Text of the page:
Tracking by location and features: Object correspondence across spatiotemporal discontinuities during multiple object tracking

Frank Papenmeier*, Hauke S. Meyerhoff, Georg Jahn, Markus Huff

*Korrespondierende/r Autor/-in für diese Arbeit
18 Zitate (Scopus)

Abstract

We examined whether surface feature information is utilized to track the locations of multiple objects. In particular, we tested whether surface features and spatiotemporal information are weighted according to their availability and reliability. Accordingly, we hypothesized that surface features should affect location tracking across spatiotemporal discontinuities. Three kinds of spatiotemporal discontinuities were implemented across five experiments: abrupt scene rotations, abrupt zooms, and a reduced presentation frame rate. Objects were briefly colored across the spatiotemporal discontinuity. Distinct coloring that matched spatiotemporal information across the discontinuity improved tracking performance as compared with homogeneous coloring. Swapping distinct colors across the discontinuity impaired performance. Correspondence by color was further demonstrated by more mis-selected distractors appearing in a former target color than distractors appearing in a former distractor color in the swap condition. This was true even when color never supported tracking and when participants were instructed to ignore color. Furthermore, effects of object color on tracking occurred with unreliable spatiotemporal information but not with reliable spatiotemporal information. Our results demonstrate that surface feature information can be utilized to track the locations of multiple objects. This is in contrast to theories stating that objects are tracked based on spatiotemporal information only. We introduce a flexible-weighting tracking account stating that spatiotemporal information and surface features are both utilized by the location tracking mechanism. The two sources of information are weighted according to their availability and reliability. Surface feature effects on tracking are particularly likely when distinct surface feature information is available and spatiotemporal information is unreliable.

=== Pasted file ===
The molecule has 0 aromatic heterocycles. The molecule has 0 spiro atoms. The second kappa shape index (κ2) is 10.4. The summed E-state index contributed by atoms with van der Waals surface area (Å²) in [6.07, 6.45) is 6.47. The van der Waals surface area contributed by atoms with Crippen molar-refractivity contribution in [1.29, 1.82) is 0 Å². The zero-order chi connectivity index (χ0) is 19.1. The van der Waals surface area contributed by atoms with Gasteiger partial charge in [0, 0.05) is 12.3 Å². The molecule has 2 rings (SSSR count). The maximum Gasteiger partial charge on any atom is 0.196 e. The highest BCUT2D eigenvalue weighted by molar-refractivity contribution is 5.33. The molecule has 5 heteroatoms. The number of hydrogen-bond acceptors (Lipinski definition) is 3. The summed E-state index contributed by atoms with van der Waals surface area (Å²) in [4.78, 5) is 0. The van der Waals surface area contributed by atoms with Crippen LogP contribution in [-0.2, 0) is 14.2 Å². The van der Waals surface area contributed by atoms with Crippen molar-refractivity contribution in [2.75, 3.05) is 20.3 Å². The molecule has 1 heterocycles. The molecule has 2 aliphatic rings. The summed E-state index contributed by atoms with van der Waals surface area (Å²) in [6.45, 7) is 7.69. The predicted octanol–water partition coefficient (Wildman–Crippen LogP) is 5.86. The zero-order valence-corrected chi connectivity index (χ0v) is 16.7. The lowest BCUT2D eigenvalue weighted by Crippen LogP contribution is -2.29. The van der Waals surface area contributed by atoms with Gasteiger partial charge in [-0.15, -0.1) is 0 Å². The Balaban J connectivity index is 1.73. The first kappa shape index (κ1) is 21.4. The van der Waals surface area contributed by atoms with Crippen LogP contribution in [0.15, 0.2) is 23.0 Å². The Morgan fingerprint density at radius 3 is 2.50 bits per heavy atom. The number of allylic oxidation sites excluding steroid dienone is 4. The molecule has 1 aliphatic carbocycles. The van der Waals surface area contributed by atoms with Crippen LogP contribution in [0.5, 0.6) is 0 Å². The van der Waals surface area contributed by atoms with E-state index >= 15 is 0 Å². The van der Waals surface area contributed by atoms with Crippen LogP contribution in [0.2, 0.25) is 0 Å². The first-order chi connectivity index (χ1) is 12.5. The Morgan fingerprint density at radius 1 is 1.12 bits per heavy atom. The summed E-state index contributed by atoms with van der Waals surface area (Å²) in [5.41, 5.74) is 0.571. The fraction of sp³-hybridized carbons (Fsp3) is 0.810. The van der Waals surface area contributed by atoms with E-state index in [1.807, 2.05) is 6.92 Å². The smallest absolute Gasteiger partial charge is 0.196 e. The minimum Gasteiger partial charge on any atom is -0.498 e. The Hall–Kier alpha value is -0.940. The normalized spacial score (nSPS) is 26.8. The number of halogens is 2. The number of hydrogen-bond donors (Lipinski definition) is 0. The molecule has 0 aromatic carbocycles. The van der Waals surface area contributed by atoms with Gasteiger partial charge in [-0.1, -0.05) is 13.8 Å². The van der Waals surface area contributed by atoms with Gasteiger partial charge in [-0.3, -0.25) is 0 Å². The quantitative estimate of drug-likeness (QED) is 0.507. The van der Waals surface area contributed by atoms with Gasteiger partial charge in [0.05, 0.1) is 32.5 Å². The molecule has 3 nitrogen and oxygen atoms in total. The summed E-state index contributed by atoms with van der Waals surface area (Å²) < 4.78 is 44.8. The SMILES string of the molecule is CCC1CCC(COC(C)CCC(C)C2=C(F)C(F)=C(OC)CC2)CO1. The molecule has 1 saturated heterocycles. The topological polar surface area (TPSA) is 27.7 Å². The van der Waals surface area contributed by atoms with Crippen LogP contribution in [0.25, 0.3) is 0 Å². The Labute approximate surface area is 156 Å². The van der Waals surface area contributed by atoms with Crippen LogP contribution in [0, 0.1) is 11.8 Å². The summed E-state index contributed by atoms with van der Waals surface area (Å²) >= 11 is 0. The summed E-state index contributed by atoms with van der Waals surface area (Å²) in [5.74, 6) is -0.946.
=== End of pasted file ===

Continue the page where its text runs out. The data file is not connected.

OriginalspracheEnglisch
ZeitschriftJournal of Experimental Psychology: Human Perception and Performance
Jahrgang40
Ausgabenummer1
Seiten (von - bis)159-171
Seitenumfang13
ISSN0096-1523
DOIs
PublikationsstatusVeröffentlicht - 01.02.2014

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